I made it my mission to spend the rest of my pregnancy learning as much as I could. I basically got a google degree in clubfoot. I was also super blessed to work in the orthopedic field and have the surgeons as a free and willing resource. My pregnancy got bumped up to high risk. I was referred to the Boston Children’s Hospital Advanced Fetal Care Center. I had to have biweekly anatomy scans and growth measurements. Turns out, my son didn’t have true clubfoot. He has positional clubfoot. Which basically means genetics didn’t cause his birth defect growth restriction in-utero did. He was transverse breech and I had been measuring small my entire pregnancy. My body did this to him. Say to that what you will but I know it’s inadvertently my fault. He never spun and was delivered via c-section without incident at 11:16 AM 9/5/17. And just like that my whole world changed.

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The current treatment standard for clubfoot is the Ponseti Method. Children are casted shortly after birth in a leg cast that goes from toes to hip. Every week the cast is removed, the foot is stretched as far as it’ll comfortably go, and the leg is re-casted. The number of casts needed differs depending on severity of the foot, but it’s generally 6-8 casts. Then about 80% of patients receive a tenotomy of the achilles tendon. In layman’s terms, they sever the child’s tendon (because it’s too short due to the clubfoot). This is done in office under only local anesthesia because infants are very high risk under general. The leg is then casted again, this time for 3 weeks. Then casting is completed and the foot is essentially fully corrected.  Afterwards, they’re supposed to go into a leg brace called the boots and bar. It basically looks like a mini snowboard. Their feet are immobilized and bound to the bar, and they’re supposed to wear this 23/7 for at least 4 months.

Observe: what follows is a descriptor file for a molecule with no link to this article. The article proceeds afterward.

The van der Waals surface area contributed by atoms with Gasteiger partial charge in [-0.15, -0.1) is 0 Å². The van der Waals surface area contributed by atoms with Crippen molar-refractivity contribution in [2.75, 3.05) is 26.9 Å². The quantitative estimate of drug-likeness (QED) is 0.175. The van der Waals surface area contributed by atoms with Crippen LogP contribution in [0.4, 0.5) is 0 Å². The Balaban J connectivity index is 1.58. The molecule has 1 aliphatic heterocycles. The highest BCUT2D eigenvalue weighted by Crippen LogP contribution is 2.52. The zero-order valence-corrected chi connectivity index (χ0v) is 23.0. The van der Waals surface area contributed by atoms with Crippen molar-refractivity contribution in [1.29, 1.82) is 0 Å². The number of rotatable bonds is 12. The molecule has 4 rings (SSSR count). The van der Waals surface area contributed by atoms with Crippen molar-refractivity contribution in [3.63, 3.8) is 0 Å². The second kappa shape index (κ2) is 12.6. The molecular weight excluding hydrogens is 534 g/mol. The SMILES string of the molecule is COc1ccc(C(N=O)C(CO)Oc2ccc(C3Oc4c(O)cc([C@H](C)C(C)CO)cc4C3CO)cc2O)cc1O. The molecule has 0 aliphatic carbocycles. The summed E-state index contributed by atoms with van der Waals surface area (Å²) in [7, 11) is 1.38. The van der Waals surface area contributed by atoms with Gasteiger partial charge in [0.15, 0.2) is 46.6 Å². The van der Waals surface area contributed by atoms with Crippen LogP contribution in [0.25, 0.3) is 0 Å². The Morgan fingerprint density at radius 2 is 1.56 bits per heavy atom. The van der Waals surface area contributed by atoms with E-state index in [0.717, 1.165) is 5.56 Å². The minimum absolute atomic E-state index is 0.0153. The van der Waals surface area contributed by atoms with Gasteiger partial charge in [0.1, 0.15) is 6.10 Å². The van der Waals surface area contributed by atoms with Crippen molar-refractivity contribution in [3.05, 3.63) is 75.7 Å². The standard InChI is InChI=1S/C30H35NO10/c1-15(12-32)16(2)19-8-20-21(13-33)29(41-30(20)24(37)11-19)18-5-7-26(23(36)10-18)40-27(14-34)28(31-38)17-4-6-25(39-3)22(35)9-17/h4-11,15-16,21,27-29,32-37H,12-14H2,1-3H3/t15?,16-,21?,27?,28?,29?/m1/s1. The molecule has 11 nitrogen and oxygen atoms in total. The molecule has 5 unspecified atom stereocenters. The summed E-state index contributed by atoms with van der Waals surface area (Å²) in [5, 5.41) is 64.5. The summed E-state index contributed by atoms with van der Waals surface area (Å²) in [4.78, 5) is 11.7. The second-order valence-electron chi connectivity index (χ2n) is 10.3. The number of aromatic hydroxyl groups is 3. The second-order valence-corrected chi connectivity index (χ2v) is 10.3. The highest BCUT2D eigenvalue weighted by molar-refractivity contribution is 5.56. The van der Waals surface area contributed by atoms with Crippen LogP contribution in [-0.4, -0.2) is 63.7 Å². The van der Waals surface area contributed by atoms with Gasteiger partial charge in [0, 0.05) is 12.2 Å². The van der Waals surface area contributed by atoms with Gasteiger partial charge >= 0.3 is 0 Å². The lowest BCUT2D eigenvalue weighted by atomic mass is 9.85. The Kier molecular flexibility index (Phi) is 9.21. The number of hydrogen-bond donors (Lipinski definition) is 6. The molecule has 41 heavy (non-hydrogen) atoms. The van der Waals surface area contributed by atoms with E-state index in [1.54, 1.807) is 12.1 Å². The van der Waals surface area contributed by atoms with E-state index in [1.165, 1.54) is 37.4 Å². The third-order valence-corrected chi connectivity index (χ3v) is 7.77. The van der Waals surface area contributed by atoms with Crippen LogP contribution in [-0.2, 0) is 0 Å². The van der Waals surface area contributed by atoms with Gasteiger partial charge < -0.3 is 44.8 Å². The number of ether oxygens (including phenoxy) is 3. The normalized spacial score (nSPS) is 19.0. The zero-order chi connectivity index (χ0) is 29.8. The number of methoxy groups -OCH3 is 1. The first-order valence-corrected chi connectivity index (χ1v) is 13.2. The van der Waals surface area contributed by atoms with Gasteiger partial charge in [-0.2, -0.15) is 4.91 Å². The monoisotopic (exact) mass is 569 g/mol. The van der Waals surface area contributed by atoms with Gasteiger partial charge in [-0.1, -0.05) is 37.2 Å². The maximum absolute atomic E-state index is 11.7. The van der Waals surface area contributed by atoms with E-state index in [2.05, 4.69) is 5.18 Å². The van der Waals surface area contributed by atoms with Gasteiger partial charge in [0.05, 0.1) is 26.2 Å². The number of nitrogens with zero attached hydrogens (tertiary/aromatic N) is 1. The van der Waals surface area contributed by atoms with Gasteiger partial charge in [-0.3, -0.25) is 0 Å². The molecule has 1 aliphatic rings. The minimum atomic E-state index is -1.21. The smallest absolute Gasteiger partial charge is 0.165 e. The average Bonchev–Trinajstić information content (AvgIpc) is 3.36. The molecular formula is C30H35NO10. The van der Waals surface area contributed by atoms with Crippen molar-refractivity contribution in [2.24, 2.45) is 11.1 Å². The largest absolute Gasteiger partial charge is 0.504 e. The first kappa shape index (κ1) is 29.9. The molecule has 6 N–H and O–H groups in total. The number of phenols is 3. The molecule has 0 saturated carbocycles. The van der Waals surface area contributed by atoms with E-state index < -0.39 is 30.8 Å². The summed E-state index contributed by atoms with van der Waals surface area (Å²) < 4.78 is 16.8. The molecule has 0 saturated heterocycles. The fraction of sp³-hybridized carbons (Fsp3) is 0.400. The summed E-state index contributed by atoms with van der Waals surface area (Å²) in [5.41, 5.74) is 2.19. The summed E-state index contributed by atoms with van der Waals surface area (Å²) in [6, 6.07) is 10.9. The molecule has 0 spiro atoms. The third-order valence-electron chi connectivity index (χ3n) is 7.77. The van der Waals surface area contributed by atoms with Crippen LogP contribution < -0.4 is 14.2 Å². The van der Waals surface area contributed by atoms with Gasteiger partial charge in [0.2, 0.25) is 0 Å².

Harrison’s treatment went incredibly well. He got his first cast at 6 days old. He ended up only needing 3 casts to correct his foot and no tenotomy. Thank God! Because honestly I can tell you now I probably wouldn’t have been able to handle it no matter how strong I was acting at the time. He was put into one last cast, a 4th cast, while we waited for his leg brace to be made.